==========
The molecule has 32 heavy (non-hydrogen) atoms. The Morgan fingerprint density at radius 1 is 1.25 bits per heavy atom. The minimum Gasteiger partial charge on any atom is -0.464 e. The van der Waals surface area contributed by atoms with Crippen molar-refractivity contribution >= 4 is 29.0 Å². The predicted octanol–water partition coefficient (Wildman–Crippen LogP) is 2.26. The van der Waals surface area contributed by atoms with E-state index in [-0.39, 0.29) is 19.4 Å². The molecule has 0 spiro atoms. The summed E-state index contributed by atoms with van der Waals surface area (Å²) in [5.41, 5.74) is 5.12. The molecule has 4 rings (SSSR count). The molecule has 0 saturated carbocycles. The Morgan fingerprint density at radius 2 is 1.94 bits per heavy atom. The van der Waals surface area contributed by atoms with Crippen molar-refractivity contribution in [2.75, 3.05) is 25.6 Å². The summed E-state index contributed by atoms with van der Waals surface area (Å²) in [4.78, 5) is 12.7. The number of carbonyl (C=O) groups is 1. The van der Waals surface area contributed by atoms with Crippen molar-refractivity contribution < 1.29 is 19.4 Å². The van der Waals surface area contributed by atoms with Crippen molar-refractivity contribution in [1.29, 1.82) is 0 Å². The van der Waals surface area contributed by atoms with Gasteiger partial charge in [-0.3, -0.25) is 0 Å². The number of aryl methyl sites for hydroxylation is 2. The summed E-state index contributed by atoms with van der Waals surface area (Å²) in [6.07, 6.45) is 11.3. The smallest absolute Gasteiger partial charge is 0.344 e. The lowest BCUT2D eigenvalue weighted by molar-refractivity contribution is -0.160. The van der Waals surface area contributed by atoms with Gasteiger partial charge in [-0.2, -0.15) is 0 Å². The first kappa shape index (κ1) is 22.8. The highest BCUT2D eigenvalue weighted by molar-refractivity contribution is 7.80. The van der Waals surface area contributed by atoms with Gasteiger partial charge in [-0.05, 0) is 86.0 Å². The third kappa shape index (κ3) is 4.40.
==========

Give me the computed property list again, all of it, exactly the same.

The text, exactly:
The molecule has 32 heavy (non-hydrogen) atoms. The Morgan fingerprint density at radius 1 is 1.25 bits per heavy atom. The minimum Gasteiger partial charge on any atom is -0.464 e. The van der Waals surface area contributed by atoms with Crippen molar-refractivity contribution >= 4 is 29.0 Å². The predicted octanol–water partition coefficient (Wildman–Crippen LogP) is 2.26. The van der Waals surface area contributed by atoms with E-state index in [-0.39, 0.29) is 19.4 Å². The molecule has 0 spiro atoms. The summed E-state index contributed by atoms with van der Waals surface area (Å²) in [5.41, 5.74) is 5.12. The molecule has 4 rings (SSSR count). The molecule has 0 saturated carbocycles. The Morgan fingerprint density at radius 2 is 1.94 bits per heavy atom. The van der Waals surface area contributed by atoms with Crippen molar-refractivity contribution in [2.75, 3.05) is 25.6 Å². The summed E-state index contributed by atoms with van der Waals surface area (Å²) in [4.78, 5) is 12.7. The number of carbonyl (C=O) groups is 1. The van der Waals surface area contributed by atoms with Crippen molar-refractivity contribution < 1.29 is 19.4 Å². The van der Waals surface area contributed by atoms with Crippen molar-refractivity contribution in [1.29, 1.82) is 0 Å². The van der Waals surface area contributed by atoms with Gasteiger partial charge in [-0.3, -0.25) is 0 Å². The number of aryl methyl sites for hydroxylation is 2. The summed E-state index contributed by atoms with van der Waals surface area (Å²) in [6.07, 6.45) is 11.3. The smallest absolute Gasteiger partial charge is 0.344 e. The lowest BCUT2D eigenvalue weighted by molar-refractivity contribution is -0.160. The van der Waals surface area contributed by atoms with Gasteiger partial charge in [-0.2, -0.15) is 0 Å². The first kappa shape index (κ1) is 22.8. The highest BCUT2D eigenvalue weighted by molar-refractivity contribution is 7.80. The van der Waals surface area contributed by atoms with Gasteiger partial charge in [-0.05, 0) is 86.0 Å². The third kappa shape index (κ3) is 4.40.